I always thought Vegans were snobs, even though I’d never met one. I was 18, living in Madison, WI, where I’d grown up on meat, potatoes, and sugar. I went Vegetarian for a year before going full-fledged, crazy-town, snob-fest Vegan. Madison’s pretty progressive so I’d been hearing about Vegetarianism for awhile. My boyfriend and I decided to try it.
Within a week, a piece of meat made it’s way into my mouth. Only this time was different. It was my Grandma’s birthday party at a Chinese restaurant and we ordered appetizers. I reached automatically for a piece of pork and as soon as I starting chewing, a new awareness washed over me. I could feel, for the first time, that this “food” was flesh. Pig flesh. And I did NOT want it in my mouth. Ever. again. I put it down and that was the last bite of meat I’ve ever had.
I moved briefly to Eugene, OR, and worked a crappy job to pay for a teensy apartment. In my spare time I’d hike in the rainforest, drive to the coast, and go to the library. I was checking out lots of cookbooks and somehow I stumbled upon John Robbin’s Diet for a New America: How Your Food Choices Affect Your Health, Happiness and the Future of Life on Earth. I read it cover to cover, absorbed it down to my soul. Educating myself about the realities of health, diet, slaughterhouses, and causes of diseases unsettled me deeply.
I sat with this knowledge for months before deciding to go Vegan for one week, as an experiment. Seven days later, I had undergone a transformation. I had a great deal more energy and could hike much longer without getting winded. The constant stuffed up nose I had was gone. I felt lighter. I believed I was doing something revolutionary, yet it was so easy. I decided that this was the life choice for me. I never missed any animal product, and I’ve never looked back! Over the next few years I noticed more changes.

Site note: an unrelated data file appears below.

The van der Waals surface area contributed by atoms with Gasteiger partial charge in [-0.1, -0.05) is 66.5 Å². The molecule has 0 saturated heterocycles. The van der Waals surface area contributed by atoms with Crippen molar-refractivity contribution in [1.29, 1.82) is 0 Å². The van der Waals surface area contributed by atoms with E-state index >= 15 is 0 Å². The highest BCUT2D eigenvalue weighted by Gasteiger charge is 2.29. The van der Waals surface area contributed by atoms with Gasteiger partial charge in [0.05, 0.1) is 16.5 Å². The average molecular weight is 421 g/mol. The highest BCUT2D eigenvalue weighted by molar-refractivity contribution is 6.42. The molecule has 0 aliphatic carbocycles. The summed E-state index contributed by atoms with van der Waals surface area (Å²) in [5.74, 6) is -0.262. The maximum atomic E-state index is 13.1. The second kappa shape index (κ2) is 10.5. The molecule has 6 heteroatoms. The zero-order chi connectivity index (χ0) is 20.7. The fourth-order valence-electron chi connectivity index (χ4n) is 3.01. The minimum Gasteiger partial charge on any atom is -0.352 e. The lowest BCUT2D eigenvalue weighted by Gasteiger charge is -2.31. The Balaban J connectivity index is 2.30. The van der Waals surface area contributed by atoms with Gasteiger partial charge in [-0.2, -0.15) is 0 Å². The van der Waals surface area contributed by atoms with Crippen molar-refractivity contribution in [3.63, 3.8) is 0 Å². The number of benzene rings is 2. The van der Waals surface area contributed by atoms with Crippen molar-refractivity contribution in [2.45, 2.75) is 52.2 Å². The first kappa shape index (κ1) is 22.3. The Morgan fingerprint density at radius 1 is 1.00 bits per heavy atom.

I entered into Veganism as a junk-foodie, but slowly learned more about what sugar and processed foods do to your body. I cut out soda and GMOs. I lost weight. My yearly bouts with strep throat disappeared completely. My skin glowed. I experimented constantly with different approaches to food, playing around with macrobiotics, raw food, detoxes and fasting, and higher protein diets once I started working out more.
I worked at yoga center in the San Diego mountains for a year, during which time I was quickly promoted to the head chef and I insisted that all meals be Vegan. Cooking for groups of spiritual seekers was a beautiful thing. I got to feed their souls with fear-free foods while they retreated from harsh realities to really look within.
Nowadays I cook mostly for my husband and myself, plus our close friends and family. I’m mostly gluten-free, avoiding sugar and processed foods, but I allow myself an occasional indulgence. My meals are loaded with nutrients, texture, and taste. People are usually delighted by the rich flavors and a light always goes off in their heads — “hey this tastes great! I could eat like this all the time!” …but then habit strikes and they succumb to their old routines.
Recipes for Compassion is an antidote to get past apathy and intimidation. Veganism is one of the biggest blessings of my life and I want to share it with the world! May these time-tested recipes delight your palette, teach you new cooking methods, and offer lots of tasty meals to celebrate with… all while helping save some innocent lives!
Where are YOU, in your Vegan journey?
Thank you for reading! ♥ Meghan Oona
Recipes for Compassion Vegan eCookbook, $10:
Thank you for your interest in compassionate living! ♥ Meghan Oona